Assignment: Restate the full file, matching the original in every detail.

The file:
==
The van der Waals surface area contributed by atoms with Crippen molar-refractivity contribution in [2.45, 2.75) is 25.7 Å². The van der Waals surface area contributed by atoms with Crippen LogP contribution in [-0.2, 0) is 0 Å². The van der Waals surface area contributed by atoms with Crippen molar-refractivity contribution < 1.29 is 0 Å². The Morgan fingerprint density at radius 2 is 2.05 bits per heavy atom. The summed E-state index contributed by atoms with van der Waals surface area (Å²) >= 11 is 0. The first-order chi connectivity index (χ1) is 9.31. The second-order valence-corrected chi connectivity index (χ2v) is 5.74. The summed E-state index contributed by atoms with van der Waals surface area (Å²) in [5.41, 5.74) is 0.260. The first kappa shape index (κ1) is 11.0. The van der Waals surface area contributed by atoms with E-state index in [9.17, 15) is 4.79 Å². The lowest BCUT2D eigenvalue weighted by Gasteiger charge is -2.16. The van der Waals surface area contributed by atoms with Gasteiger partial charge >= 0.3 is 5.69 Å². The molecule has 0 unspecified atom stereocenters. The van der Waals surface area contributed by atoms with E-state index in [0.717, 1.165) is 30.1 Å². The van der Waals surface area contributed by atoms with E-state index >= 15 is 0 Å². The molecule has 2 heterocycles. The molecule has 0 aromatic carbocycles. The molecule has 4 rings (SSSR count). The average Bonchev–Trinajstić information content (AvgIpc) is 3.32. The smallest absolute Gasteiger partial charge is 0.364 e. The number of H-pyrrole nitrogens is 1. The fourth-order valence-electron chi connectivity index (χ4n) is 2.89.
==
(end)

The van der Waals surface area contributed by atoms with Crippen molar-refractivity contribution in [2.45, 2.75) is 25.7 Å². The van der Waals surface area contributed by atoms with Crippen LogP contribution in [-0.2, 0) is 0 Å². The van der Waals surface area contributed by atoms with Crippen molar-refractivity contribution < 1.29 is 0 Å². The Morgan fingerprint density at radius 2 is 2.05 bits per heavy atom. The summed E-state index contributed by atoms with van der Waals surface area (Å²) >= 11 is 0. The first-order chi connectivity index (χ1) is 9.31. The second-order valence-corrected chi connectivity index (χ2v) is 5.74. The summed E-state index contributed by atoms with van der Waals surface area (Å²) in [5.41, 5.74) is 0.260. The first kappa shape index (κ1) is 11.0. The van der Waals surface area contributed by atoms with E-state index in [9.17, 15) is 4.79 Å². The lowest BCUT2D eigenvalue weighted by Gasteiger charge is -2.16. The van der Waals surface area contributed by atoms with Gasteiger partial charge >= 0.3 is 5.69 Å². The molecule has 0 unspecified atom stereocenters. The van der Waals surface area contributed by atoms with E-state index in [0.717, 1.165) is 30.1 Å². The van der Waals surface area contributed by atoms with E-state index >= 15 is 0 Å². The molecule has 2 heterocycles. The molecule has 0 aromatic carbocycles. The molecule has 4 rings (SSSR count). The average Bonchev–Trinajstić information content (AvgIpc) is 3.32. The smallest absolute Gasteiger partial charge is 0.364 e. The number of H-pyrrole nitrogens is 1. The fourth-order valence-electron chi connectivity index (χ4n) is 2.89.